March 13, 2016 at 12:52 am Leave a comment

Dolphin or Shark…Time for Concern?

Shark Fin

This article is an excerpt from a previously released Sidoxia Capital Management complimentary newsletter (March 1, 2016). Subscribe on the right side of the page for the complete text.

Through the choppy stock market waters of February, investors nervously tried to stay afloat as they noticed a fin cutting through the water. The only problem is determining whether the fin approaching is coming from a harmless dolphin or a ferocious shark? The volatility in 2016 has been disconcerting for many, but a life preserver was provided during the month with the Dow Jones Industrial Average up a modest 50 points (+0.30%).

Remaining calm can be challenging when facing a countless number of ever-changing concerns. Stock investors have caught lots of fish since early 2009 (prices have about tripled), but here are some of the scary headlines (fins) floating out in the financial markets:

  • Recession? Overall corporate profits have slowed in the face of plummeting energy prices and the headwind of a strong dollar. However, corporate profit margins remain near record levels and if you exclude the decline in the troubled oil patch, core profits keep chugging along. If an imminent recession were actually on the horizon, you wouldn’t expect to see a 4.9% unemployment rate (8-year low); record auto sales; an improving housing market; and stimulative national gasoline prices at $1.75/gallon (recent recessions have been caused by high energy prices).
  • Negative Interest Rates:  Would you like to get paid to borrow money? With $6 trillion dollars of negative interest rate bonds in the market (see chart below), that’s exactly what is happening. Just imagine walking into your local Best Buy, and asking the salesman, “Can I borrow $2,000 to buy that big screen TV there…and oh by the way, can you pay me interest every month after you give me the money?” Scary to think many people are panicked over the stock market when they should be more alarmed over negative interest rates. Would you rather earn 6.4% on the average stock (S&P 500 earnings yield) and a 2.2% dividend yield vs negative interest rate bonds? As I always caution investors, even though interest rates are at/near a generational low, diversified portfolios still need exposure to bonds, even if you’re at/near retirement because of the stability they provide. Bonds act like expensive pillows – they are necessary to sleep at night. Although some observers point to negative rates as a sign of a global collapse, low inflation, aggressive foreign central bank monetary policies, and a lingering risk aversion hangover from the 2008-09 financial crisis probably have more to do with the current strange status of interest rates.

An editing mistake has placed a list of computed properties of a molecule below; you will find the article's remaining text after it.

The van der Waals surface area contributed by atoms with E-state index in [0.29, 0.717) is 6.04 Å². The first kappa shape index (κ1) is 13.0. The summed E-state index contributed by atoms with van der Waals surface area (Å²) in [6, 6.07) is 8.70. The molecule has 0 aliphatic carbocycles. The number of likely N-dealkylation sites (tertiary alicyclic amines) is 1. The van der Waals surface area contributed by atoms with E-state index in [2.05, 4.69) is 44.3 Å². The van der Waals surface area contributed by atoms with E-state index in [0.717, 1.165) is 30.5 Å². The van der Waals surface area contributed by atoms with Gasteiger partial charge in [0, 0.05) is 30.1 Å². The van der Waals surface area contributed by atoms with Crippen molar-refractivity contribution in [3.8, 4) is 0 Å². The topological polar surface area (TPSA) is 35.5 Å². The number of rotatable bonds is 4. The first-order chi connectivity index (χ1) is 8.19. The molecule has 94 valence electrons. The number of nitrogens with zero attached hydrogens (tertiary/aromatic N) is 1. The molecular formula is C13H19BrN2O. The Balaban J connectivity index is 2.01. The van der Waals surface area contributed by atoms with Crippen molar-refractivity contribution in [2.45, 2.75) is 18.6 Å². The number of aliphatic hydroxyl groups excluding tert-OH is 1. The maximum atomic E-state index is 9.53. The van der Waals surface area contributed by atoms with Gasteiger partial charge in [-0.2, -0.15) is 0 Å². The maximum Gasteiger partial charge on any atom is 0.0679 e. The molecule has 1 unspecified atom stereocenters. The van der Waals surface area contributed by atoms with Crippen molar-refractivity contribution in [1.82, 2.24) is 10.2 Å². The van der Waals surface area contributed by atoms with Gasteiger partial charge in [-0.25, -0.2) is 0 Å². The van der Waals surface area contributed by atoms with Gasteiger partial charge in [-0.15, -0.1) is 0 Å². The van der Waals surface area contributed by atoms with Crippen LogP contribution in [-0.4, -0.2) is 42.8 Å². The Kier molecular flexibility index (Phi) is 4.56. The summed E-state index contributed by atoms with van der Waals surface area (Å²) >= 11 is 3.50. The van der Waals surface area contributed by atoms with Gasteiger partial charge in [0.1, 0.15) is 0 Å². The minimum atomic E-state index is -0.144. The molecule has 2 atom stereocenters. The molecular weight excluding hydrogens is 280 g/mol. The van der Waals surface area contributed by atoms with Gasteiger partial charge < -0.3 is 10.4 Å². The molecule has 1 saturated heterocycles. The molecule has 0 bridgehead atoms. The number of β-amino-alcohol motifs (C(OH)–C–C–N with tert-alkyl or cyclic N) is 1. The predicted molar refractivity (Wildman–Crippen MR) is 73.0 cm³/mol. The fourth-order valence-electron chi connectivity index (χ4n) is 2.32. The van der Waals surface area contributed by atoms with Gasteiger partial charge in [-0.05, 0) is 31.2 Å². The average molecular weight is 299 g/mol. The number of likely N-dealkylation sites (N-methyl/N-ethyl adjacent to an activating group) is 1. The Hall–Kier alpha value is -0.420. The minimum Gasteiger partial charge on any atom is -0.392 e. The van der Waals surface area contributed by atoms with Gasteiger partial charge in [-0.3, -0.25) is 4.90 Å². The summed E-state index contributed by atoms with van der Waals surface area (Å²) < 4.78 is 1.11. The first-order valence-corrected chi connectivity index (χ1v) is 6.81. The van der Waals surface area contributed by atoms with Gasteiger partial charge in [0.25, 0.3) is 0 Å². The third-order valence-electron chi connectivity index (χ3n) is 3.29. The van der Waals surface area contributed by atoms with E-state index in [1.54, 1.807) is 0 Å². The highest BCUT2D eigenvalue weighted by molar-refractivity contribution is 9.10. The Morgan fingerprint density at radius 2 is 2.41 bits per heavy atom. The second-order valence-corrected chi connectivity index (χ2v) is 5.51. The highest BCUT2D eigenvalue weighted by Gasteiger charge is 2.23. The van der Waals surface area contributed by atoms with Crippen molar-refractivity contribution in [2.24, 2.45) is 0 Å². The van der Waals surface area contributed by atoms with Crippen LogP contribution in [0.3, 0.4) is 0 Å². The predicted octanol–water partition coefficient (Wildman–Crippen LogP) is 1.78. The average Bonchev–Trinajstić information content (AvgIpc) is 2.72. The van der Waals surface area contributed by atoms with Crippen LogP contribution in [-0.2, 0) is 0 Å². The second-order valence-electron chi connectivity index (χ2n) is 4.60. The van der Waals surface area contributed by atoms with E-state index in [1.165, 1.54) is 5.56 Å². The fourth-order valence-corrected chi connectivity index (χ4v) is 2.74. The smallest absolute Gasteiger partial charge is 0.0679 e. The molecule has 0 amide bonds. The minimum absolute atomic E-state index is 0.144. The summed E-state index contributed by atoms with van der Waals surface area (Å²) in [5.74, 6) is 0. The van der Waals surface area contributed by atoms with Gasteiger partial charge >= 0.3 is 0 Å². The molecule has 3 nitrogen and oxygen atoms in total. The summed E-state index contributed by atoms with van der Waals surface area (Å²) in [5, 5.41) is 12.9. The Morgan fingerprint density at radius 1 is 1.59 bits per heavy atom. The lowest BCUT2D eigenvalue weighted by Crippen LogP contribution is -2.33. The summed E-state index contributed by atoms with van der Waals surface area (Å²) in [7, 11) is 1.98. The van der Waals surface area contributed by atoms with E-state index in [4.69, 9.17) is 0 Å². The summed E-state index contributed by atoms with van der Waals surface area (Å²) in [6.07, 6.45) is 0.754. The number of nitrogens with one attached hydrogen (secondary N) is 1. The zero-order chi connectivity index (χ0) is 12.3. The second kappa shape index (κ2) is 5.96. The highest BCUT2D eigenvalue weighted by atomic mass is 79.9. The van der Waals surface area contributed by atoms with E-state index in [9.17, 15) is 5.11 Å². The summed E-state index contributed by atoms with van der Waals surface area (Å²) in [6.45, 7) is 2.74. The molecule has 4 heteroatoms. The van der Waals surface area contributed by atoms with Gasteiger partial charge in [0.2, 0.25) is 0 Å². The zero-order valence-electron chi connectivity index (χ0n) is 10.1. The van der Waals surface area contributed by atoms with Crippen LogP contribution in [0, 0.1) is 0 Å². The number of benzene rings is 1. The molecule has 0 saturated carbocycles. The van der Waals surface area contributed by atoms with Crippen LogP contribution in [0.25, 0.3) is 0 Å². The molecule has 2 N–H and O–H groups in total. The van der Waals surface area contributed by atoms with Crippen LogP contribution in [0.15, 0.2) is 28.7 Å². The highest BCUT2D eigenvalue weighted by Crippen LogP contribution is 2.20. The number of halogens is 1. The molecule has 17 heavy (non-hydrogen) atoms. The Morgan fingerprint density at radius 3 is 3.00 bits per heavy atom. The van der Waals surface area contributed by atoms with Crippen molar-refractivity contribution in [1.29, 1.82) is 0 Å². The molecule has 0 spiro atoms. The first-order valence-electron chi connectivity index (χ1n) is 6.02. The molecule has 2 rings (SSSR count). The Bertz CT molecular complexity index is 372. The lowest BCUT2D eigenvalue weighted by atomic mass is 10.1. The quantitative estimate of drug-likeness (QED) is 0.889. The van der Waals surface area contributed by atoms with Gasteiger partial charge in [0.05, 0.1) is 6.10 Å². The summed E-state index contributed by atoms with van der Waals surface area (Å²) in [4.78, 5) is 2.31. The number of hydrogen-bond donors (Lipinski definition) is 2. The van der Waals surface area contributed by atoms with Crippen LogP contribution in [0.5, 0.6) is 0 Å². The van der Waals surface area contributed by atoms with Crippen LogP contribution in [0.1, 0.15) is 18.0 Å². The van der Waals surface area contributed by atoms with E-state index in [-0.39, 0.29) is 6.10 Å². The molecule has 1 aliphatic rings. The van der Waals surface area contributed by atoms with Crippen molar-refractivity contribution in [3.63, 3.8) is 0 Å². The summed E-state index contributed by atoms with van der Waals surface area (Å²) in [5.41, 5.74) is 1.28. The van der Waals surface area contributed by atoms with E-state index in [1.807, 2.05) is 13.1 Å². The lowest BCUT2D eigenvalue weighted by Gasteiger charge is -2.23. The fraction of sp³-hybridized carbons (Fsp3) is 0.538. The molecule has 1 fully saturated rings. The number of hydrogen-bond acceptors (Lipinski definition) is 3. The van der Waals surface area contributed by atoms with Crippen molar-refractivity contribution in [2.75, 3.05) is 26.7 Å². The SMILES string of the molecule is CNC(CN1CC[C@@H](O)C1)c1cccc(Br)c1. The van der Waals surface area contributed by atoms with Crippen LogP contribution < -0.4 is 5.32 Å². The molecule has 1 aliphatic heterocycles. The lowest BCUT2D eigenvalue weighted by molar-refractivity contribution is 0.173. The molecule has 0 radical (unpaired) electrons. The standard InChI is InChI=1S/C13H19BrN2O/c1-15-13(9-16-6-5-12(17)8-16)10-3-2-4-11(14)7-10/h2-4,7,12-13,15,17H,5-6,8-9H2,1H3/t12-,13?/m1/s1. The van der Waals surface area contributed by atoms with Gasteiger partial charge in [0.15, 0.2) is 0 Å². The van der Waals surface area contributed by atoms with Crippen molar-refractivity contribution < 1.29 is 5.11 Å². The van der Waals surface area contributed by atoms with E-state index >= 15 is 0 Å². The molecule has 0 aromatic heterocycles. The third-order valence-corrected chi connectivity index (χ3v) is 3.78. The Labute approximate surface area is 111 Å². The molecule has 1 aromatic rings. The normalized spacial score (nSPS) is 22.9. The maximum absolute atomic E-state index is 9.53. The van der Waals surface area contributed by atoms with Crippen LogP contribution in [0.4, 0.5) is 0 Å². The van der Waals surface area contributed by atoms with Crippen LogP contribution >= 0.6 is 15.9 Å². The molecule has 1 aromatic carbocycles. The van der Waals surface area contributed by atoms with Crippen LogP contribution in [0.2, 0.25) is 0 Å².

Source: Financial Times

Source: Financial Times

  • Political Turbulence: Uncertainty abounds in another election year, just as is the case every other four years. As we head into Super Tuesday, the day in the presidential primary season when the largest number of states hold primary elections, the Republicans are set to battle for approximately half of the delegates necessary to secure the party nomination. The Democrats will be competing for about one-third of the delegates. While many individuals are placing paramount importance on the outcomes of the presidential elections, history teaches us otherwise. The ultimate person elected as president will certainly have a significant impact on the direction of the country, but there are other contributing factors as important (or more important) to economic growth, including the Federal Reserve, and the two houses of Congress. On numerous occasions, I have pointed out the irrelevance of presidential politics (see also Who Said Gridlock is Bad?). As the chart shows below, the past confirms there is no consistency to stock market performance based on political party affiliations. Stocks have performed strongly (and poorly) under both party affiliations.

  • Brexit? After lengthy negotiations with EU leaders in Brussels, Britain’s Prime Minister David Cameron set June 23rd as the referendum date for voters to determine whether Britain stays in the European Union. Opinions remain divided (see chart below), but we have seen this movie before with Greece’s threat to leave the EU. As we experienced with the Greece exit (“Grexit”) drama, calmer heads are likely to prevail again. Nevertheless, until the end of June, regrettably we will be forced to listen to continued Brexit fears (see also Brexit article in the Economist for a more thorough review).

  • Collapsing Oil Prices: The violent decline in oil prices over the last few years has been swift from about $100/barrel to $34/barrel today. However, the economic slowdown in China, coupled with a stronger U.S. dollar, has led to a broad downfall in commodity prices over the last five years as well. As much as declining demand has hurt commodities and been stimulative for buyers, over-building and excess supply has pressured prices equally. Fortunately, there are signs commodity prices could be in the process of bottoming (see CRB Index).